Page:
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9 Etiquette Tips To Help You Leave The Salon Happy, From Stylists

Hannah Frye
Author:
March 19, 2024
Hannah Frye
Assistant Beauty & Health Editor
By Hannah Frye
Assistant Beauty & Health Editor
Hannah Frye is the Assistant Beauty Editor at mindbodygreen. She has a B.S. in journalism and a minor in women’s, gender, and queer studies from California Polytechnic State University, San Luis Obispo. Hannah has written across lifestyle sections including health, wellness, sustainability, personal development, and more.
Profile of a Woman With Cropped Hair
Image by Lumina / Stocksy
March 19, 2024
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If you find yourself with a less-than-desirable haircut, let me first extend my sympathies. There's nothing quite as disheartening as forcing a smile and uttering, "I love it!!" while internally grappling with the impending DIY repair dilemma that awaits you at home.

While I've come to regard a subpar haircut (or an unfortunate coloring mishap, which falls into the same category) as a sort of rite of passage, it's a trial that can often be avoided with some foresight. Occasionally, a stylist might misinterpret your wishes and miss the mark, but there are proactive steps you can take to increase your chances of leaving the salon genuinely satisfied.

In the spirit of empowering you to achieve not just a good haircut, but also fostering the best salon etiquette, I've gathered a selection of insights from hair professionals. By embracing these tips, you'll be well-equipped to pursue the hair of your dreams with confidence and ease.

1.

Clean hair lends to a clean hair color application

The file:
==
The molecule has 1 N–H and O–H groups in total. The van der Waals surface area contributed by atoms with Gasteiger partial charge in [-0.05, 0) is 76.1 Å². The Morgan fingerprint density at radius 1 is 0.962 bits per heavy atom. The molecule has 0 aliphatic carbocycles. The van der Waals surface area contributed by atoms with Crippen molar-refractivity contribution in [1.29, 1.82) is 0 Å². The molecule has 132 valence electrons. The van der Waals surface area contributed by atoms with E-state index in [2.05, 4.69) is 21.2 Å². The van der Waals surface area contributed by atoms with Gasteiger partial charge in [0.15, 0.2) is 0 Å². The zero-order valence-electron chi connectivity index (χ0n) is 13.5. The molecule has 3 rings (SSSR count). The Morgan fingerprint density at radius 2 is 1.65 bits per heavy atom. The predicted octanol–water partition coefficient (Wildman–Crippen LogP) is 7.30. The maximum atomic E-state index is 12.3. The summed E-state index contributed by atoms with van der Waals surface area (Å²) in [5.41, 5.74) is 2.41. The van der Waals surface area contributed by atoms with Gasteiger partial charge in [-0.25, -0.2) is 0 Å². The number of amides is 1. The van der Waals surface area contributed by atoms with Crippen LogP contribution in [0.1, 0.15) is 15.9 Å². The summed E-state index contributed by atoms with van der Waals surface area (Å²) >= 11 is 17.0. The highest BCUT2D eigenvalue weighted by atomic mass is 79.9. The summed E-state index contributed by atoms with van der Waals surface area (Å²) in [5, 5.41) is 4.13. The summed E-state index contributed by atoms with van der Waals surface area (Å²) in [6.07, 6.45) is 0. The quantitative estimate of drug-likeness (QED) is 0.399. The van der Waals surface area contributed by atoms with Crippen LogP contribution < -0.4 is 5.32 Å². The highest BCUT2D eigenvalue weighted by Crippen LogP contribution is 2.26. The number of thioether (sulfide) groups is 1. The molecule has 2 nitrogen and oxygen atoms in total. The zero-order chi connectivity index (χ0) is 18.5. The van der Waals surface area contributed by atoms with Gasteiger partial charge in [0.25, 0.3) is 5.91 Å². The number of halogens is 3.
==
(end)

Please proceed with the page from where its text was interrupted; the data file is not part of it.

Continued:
“I always encourage my clients to come in with hair that has been washed 24-48 hours prior to their appointment,” says Adrienne Dara Stephenson, hair educator and design specialist.

“Why not wash the same day? Because we want to have the barrier of our natural oils to support our scalp during the color service,” she explains. 

However, you don’t want your hair to be excessively dirty or laden with dry shampoo, as this can hinder the color penetration. It's all about finding the right balance.

Editor's note

If you have textured strands (wavy, curly, coily), consider wearing your hair styled as you typically do. If you usually wear your hair in its natural state, arrive with your texture proudly displayed. This way, the stylist can tailor the cut to complement your preferred style and have the necessary flexibility.
2.

If you’re ready to blend your gray, do your part at home

“Whenever I have a client seeking gray blending, it is crucial that they have the right products at home to upkeep and elongate the color,” Stephenson says. She notes that clients with gray hair (or those transitioning to a gray hue) often aim to restore vibrancy to their strands.

To achieve this, opt for sulfate-free products that prioritize smoothing and hydration. Stephenson frequently recommends the Redken Acidic Color Gloss line which helps to reinstate luster and boost shine. Alternatively, you can explore the L’Oreal Ever Pure Silver Care line. If delaying the onset of gray is your goal, consider the Arey Shower Duo.